10 Nov HOW TO SLEEP LIKE A BABY, WHEN YOU’RE EXPECTING ONE
So, if you’re currently slogging your tired, pregnant self through the day, take a look at some of the sleep-busters below and some top tips to (hopefully) overcome them.
Regurgitating the last meal at bedtime really isn’t a treat. Sorry to be the party police, but before you reach for that late-night chocky bar or bottle of fizz, think again.
Tip: You can thank your pregnancy hormones for this one – bubbly drinks and caffeinated products consumed near bedtime, will not be kind. Eat all food 2-3 hours before bed or it will plot to re-visit you
These delightful spasms are most common in the second half of pregnancy. There’s little theory why these occur but it’s believed low calcium and magnesium levels are at play.
Tip: Dig into that yogurt and pile on those beans. If symptoms persist, consult your doctor.
With higher estrogen and progesterone levels there’s an increase in blood volume everywhere. Your nasal passages will not be exempt from this. Your snout my feel engorged (because it is) and you may feel like you have a perpetual cold.
Tip: Saline nasal sprays are good for the nose, are safe and ease congestion through the night.
With an increase in hCG (pregnancy hormone) and those kidneys working over time to filter a whopping 50% more blood than usual, your pee-ing will be at an all-time high. Wait for the third trimester and your ‘need to pee’ will be at its peak. You’ll be just like the Trevi Fountain.
Tip: Drink plenty of fluids through the day but less in the late afternoon, and remember to take a pee before you jump into bed.
An estimated 15% of pregnant woman endure this odd one. It’s described as a tingling in your legs which urges you to move them (instead of sleep)!
Tip: Talk to your doctor about getting some blood tests done. Often the results show low iron, magnesium or vitamin D levels, which can be treated with vitamin supplements. Hot/cold packs applied to your legs may help.
Finding a comfy sleep position after 20-30 years of being a tummy/back sleeper can be felt as the ultimate curse against pregnancy.
Doctor’s recommend lying on your left-hand side during pregnancy. Believe it or not, it’s not a punishment directed at you because you’re pregnant, but in fact helps with blood flow and nutrient delivery to your baby. It also helps your own body eliminate waste and fluid – delicious.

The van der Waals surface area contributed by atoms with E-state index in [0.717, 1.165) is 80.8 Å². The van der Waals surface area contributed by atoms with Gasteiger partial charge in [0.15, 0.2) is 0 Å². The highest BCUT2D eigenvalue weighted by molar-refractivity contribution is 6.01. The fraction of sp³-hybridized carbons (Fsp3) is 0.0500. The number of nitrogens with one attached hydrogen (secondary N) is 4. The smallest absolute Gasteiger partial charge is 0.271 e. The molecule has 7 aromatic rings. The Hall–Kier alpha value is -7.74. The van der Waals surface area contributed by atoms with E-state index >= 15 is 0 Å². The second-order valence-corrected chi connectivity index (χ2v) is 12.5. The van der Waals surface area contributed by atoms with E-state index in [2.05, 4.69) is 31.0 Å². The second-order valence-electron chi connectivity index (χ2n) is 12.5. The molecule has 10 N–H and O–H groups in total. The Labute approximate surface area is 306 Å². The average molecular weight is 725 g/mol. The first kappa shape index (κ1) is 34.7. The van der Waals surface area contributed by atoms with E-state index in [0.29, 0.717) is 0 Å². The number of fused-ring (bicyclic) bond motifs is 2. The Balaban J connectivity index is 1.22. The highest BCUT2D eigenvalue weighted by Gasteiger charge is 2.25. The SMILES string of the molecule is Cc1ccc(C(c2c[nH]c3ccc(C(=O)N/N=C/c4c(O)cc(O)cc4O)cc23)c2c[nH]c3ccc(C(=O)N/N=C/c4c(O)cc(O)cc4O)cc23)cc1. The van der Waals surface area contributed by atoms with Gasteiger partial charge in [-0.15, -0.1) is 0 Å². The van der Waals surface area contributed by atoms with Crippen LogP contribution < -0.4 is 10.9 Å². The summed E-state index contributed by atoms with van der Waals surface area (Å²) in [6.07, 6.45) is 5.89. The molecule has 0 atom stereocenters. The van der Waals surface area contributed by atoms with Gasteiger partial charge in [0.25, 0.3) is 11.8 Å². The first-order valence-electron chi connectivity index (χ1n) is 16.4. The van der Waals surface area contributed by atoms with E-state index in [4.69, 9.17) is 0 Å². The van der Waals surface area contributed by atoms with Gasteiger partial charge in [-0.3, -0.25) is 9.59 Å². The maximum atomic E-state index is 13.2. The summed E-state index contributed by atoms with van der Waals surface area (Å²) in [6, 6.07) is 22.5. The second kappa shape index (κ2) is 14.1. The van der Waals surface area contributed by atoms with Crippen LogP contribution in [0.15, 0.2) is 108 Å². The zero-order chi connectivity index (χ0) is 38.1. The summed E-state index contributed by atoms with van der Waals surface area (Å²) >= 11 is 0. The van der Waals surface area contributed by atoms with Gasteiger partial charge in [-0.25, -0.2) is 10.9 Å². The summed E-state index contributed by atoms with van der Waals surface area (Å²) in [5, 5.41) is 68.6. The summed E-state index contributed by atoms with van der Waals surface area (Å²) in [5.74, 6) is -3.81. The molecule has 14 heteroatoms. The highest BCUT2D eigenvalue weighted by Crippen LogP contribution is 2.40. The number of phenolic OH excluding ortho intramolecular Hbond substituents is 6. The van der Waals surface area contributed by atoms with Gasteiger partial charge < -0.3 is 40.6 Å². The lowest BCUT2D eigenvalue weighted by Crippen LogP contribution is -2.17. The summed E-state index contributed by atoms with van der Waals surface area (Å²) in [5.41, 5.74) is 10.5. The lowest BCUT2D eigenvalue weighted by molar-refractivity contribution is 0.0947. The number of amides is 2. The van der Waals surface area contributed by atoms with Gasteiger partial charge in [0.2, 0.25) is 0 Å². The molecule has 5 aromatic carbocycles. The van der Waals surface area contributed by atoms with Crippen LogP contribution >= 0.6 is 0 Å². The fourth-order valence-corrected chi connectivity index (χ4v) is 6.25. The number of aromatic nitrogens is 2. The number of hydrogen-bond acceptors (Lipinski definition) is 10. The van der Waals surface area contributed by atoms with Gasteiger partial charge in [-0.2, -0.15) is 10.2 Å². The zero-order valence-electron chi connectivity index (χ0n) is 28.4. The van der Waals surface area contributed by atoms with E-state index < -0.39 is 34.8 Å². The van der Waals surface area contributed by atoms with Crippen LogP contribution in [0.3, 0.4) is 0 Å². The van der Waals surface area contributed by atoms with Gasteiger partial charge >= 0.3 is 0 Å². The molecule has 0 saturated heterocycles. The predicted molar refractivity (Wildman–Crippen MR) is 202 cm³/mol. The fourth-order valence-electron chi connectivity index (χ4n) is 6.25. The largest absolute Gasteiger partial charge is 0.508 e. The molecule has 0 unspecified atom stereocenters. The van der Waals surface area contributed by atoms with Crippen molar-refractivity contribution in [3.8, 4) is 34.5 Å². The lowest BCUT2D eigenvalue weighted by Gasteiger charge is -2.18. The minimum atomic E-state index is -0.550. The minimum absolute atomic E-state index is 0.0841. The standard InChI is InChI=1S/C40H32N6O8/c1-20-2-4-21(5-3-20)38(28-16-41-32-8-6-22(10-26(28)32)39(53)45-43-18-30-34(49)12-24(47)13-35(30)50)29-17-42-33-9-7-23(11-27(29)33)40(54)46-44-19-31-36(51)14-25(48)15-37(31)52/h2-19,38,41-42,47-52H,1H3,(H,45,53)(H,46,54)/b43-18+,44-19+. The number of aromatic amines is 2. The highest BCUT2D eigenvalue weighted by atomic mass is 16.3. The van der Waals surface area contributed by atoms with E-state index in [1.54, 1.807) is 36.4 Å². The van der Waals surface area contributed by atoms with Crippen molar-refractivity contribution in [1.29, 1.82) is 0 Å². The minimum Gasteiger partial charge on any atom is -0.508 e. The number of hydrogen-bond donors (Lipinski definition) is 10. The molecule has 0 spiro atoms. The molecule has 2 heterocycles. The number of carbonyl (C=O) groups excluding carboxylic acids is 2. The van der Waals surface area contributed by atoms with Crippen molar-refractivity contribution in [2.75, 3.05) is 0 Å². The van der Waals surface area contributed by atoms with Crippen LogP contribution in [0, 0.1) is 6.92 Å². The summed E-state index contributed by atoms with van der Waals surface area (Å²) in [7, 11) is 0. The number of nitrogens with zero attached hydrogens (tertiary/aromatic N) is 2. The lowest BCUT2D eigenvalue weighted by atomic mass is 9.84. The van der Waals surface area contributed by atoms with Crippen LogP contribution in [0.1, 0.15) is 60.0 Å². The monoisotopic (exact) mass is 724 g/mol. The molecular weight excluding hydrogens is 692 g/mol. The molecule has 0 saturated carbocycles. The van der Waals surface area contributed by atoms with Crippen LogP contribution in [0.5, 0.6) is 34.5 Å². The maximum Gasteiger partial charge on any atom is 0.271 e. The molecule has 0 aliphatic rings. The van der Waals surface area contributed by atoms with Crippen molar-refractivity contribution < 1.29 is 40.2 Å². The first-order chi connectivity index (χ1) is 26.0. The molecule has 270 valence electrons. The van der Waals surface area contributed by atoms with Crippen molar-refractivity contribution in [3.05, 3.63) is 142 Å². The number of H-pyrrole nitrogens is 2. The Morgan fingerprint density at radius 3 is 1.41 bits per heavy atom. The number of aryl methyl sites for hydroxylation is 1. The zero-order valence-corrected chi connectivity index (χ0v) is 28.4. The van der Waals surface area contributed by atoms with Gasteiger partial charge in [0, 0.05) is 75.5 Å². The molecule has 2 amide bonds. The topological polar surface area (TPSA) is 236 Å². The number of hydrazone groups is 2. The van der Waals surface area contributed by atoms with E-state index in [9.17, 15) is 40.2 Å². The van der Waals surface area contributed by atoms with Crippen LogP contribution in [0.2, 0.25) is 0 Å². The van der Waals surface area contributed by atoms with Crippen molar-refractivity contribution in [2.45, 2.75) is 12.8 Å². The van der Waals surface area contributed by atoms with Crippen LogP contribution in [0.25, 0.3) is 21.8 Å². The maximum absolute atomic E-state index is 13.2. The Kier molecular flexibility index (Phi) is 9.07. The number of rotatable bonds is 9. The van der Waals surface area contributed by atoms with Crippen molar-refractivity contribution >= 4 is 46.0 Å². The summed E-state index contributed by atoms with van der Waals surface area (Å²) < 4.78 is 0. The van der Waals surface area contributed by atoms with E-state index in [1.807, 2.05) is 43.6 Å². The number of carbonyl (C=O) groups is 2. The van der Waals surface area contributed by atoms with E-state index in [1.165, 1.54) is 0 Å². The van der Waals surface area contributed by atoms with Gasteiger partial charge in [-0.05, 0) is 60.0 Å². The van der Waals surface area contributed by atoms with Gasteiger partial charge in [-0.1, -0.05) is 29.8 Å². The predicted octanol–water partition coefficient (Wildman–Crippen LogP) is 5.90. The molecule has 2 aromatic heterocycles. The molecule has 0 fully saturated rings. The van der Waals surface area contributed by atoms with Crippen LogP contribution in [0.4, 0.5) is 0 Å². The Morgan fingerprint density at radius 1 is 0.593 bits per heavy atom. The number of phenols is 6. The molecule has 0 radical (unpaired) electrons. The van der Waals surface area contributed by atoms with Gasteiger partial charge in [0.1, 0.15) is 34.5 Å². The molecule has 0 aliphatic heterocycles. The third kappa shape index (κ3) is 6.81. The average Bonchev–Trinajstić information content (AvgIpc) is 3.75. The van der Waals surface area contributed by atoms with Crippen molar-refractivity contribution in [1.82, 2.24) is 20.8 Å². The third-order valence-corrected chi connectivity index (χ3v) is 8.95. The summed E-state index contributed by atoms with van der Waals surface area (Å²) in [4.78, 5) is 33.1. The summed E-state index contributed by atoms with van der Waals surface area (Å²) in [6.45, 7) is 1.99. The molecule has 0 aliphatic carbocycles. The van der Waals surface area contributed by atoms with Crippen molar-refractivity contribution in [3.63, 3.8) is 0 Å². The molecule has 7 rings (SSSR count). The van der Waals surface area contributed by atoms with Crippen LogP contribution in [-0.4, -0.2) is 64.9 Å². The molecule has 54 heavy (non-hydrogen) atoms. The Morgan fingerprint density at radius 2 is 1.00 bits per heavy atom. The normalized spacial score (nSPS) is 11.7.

Tip: Instead of a multitude of cushions, one firm pillow for your head and a tri-pillow for your body, will do the lot. Grab one that’s not going to make you sweat into oblivion and that you can use for breastfeeding once bub arrives.
7. Can’t switch-off / over-tired
Pregnancy can really get your mind racing, and if this is your first pregnancy, there will be many un-knowns to add to this.
Tip: Keep to a regular sleep pattern which incorporates a peaceful, dark, room and use your bed for sleep and lovin’ only!
You might like to start taking rest in the day time – but keep those naps to 30 mins tops. This will relieve day-time fatigue without sacrificing night sleep.
Regular physical activity during the day promotes sleep at night, although vigorous activity right before bedtime can work against it. Do 3-4 hours prior to sleep time. If you’re an evening couch potato – enjoy the excuse.
8. Too worried to sleep
Tip: Try to resolve any worries before bedtime if possible. Sometimes keeping a notepad and pen beside your bed to jot down concerns, can be helpful.
You might be worried about pregnancy or labour – if you are, enrol in some pre-natal classes to help find your birthing mojo (Don’t hesitate to seek professional help, if needed.)
9. Too hot
Your core body temperature increases once you’re pregnant, and you’re probably left feeling like a grease trap.
Tip: A fan for your bedroom or changing to lighter bedding might be helpful.
Pregnancy can be an incredible time, if you’re not too exhausted to miss it. I know it can be difficult when that bulge gets large and sleep is at a premium.
Making the best choices you can at sleep time and grabbing the top resources around, will help.
Mum of six fabulous kids and foster-mum to numerous others in Australia. Event manager, doula, childbirth educator, lactation counselor, owner of Sydney Birth Support, Mamaway Advocate in Australia and an encourager of all mums out there giving it their best crack!